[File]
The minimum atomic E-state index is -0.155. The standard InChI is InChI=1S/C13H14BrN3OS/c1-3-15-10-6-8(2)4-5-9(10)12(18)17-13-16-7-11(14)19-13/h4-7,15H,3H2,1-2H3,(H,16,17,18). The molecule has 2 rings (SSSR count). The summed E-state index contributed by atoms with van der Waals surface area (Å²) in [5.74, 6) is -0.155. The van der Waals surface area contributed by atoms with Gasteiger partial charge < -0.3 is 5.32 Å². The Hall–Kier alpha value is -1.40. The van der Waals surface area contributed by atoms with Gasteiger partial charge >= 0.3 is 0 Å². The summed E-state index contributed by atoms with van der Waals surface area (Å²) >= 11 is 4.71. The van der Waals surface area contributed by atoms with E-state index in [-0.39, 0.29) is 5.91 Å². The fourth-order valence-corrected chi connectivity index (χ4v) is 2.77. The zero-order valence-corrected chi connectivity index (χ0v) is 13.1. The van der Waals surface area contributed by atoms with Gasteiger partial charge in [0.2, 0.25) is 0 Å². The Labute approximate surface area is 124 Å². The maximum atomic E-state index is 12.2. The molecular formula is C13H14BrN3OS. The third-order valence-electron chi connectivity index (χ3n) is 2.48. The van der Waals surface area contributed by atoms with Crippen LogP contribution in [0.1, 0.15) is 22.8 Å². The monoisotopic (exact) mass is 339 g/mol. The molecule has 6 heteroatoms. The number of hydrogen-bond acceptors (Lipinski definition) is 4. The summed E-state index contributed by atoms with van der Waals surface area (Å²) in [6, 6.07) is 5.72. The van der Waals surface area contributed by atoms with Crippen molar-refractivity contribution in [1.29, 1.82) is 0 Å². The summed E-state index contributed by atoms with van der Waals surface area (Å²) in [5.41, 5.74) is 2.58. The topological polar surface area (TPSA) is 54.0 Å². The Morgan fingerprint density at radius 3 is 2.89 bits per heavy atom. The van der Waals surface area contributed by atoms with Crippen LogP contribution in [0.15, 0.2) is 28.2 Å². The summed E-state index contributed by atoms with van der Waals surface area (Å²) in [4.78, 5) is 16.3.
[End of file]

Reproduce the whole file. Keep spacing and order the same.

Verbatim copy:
The minimum atomic E-state index is -0.155. The standard InChI is InChI=1S/C13H14BrN3OS/c1-3-15-10-6-8(2)4-5-9(10)12(18)17-13-16-7-11(14)19-13/h4-7,15H,3H2,1-2H3,(H,16,17,18). The molecule has 2 rings (SSSR count). The summed E-state index contributed by atoms with van der Waals surface area (Å²) in [5.74, 6) is -0.155. The van der Waals surface area contributed by atoms with Gasteiger partial charge < -0.3 is 5.32 Å². The Hall–Kier alpha value is -1.40. The van der Waals surface area contributed by atoms with Gasteiger partial charge >= 0.3 is 0 Å². The summed E-state index contributed by atoms with van der Waals surface area (Å²) >= 11 is 4.71. The van der Waals surface area contributed by atoms with E-state index in [-0.39, 0.29) is 5.91 Å². The fourth-order valence-corrected chi connectivity index (χ4v) is 2.77. The zero-order valence-corrected chi connectivity index (χ0v) is 13.1. The van der Waals surface area contributed by atoms with Gasteiger partial charge in [0.2, 0.25) is 0 Å². The Labute approximate surface area is 124 Å². The maximum atomic E-state index is 12.2. The molecular formula is C13H14BrN3OS. The third-order valence-electron chi connectivity index (χ3n) is 2.48. The van der Waals surface area contributed by atoms with Crippen LogP contribution in [0.1, 0.15) is 22.8 Å². The monoisotopic (exact) mass is 339 g/mol. The molecule has 6 heteroatoms. The number of hydrogen-bond acceptors (Lipinski definition) is 4. The summed E-state index contributed by atoms with van der Waals surface area (Å²) in [6, 6.07) is 5.72. The van der Waals surface area contributed by atoms with Crippen molar-refractivity contribution in [1.29, 1.82) is 0 Å². The summed E-state index contributed by atoms with van der Waals surface area (Å²) in [5.41, 5.74) is 2.58. The topological polar surface area (TPSA) is 54.0 Å². The Morgan fingerprint density at radius 3 is 2.89 bits per heavy atom. The van der Waals surface area contributed by atoms with Crippen LogP contribution in [0.15, 0.2) is 28.2 Å². The summed E-state index contributed by atoms with van der Waals surface area (Å²) in [4.78, 5) is 16.3.